Tel Aviv gives leeway to Egyptian army to crackdown on Jihadists in military banned northern Sinai

Tel Aviv gives leeway to Egyptian army to crackdown on Jihadists in military banned northern Sinai

Israel has not only offered condolences to Egypt after the deadly coordinated Islamist attacks in the Sinai Peninsula but also gave a free hand to the Egyptian army on Thursday to do whatever it wants in northern Sinai to stem the Islamist resistance despite a ban from the 1979 Camp David peace accords.

Tel Aviv on Thursday ignored the Camp David peace treaty’s military annex by allowing Egypt to enter northern Sinai to hunt the Islamists who killed more than 70 Egyptian soldiers and police forces.

The military annex of the Camp David accords stipulates that Egypt should only maintain civilian police forces in the eastern Sinai. However, Tel Aviv says given the threat and assaults conducted by the Islamist insurgents in the Sinai against Egyptian forces, allowing Egypt into northern Sinai does not breach the accord because its purpose in the Sinai is to destroy militancy which is equally a threat to Israel and the entire region.

An Israeli official who spoke under conditions of anonymity said Israel would turn a blind eye to such an operation as it aims at a common purpose.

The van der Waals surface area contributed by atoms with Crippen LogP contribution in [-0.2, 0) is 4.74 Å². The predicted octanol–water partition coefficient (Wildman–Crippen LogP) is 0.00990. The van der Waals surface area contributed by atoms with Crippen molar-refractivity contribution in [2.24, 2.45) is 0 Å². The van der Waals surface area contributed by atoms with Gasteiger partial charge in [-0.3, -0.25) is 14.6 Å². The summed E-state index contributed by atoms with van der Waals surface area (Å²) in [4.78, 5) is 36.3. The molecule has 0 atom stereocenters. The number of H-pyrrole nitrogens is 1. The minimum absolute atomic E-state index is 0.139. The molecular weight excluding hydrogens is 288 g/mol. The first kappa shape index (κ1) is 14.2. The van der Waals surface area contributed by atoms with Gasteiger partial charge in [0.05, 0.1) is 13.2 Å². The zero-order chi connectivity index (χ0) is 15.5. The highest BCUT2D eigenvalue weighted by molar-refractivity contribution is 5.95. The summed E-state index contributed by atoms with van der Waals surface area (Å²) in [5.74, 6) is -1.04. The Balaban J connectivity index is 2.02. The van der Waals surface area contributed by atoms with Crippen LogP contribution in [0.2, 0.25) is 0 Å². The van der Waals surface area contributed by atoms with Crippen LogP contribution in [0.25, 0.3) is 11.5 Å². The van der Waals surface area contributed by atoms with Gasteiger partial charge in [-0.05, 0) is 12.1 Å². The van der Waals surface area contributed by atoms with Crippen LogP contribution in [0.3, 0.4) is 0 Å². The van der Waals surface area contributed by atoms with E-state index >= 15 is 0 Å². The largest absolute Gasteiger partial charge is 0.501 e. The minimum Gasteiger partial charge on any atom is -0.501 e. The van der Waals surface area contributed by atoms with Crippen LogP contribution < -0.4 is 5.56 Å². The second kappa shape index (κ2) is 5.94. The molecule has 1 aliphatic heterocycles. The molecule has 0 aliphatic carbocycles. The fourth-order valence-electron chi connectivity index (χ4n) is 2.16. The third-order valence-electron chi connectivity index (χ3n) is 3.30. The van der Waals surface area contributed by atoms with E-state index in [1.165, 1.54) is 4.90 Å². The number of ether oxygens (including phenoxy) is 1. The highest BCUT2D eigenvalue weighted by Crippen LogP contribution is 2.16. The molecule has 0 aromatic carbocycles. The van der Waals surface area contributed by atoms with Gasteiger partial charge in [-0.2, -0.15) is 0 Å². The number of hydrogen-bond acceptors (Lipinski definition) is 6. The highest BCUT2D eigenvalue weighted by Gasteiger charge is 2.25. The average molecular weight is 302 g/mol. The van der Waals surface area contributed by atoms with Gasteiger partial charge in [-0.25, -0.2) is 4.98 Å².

“It took one phone call from Cairo to Jerusalem to authorize whatever Egypt wants in Sinai, counter to the military annex,” he said.

“Israel understands the challenge facing Egypt. We face the same challenge,” he added. “We aren’t worried that Egypt may attack Israel, nor are they worried that Israel will attack them… it is clear to the [Egyptian] leadership that not only is Israel not an enemy, it’s an ally.”

Israel and Egypt are working to improve their diplomatic rapprochement after three years of silence. Egypt is a strong Israeli ally in the region with whom it signed an ironclad peace accord in 1979.

The Muslim Brotherhood organization accuses Israel of being behind the ouster of Mohamed Morsi in 2013. Tel Aviv did not condemn the military take-over in Egypt and went length to commend al-Sisi for getting rid of the Muslim Brotherhood deemed as a terrorist group by Israel and the new Egyptian regime.

Al-Sisi revived ties with Israel last month when he appointed Hazem Khairat as the new Egyptian ambassador to Israel. The new Israeli Foreign Ministry’s director general, Dore Gold, chose Egypt as his first foreign visit after his appointment to warm up ties.

 

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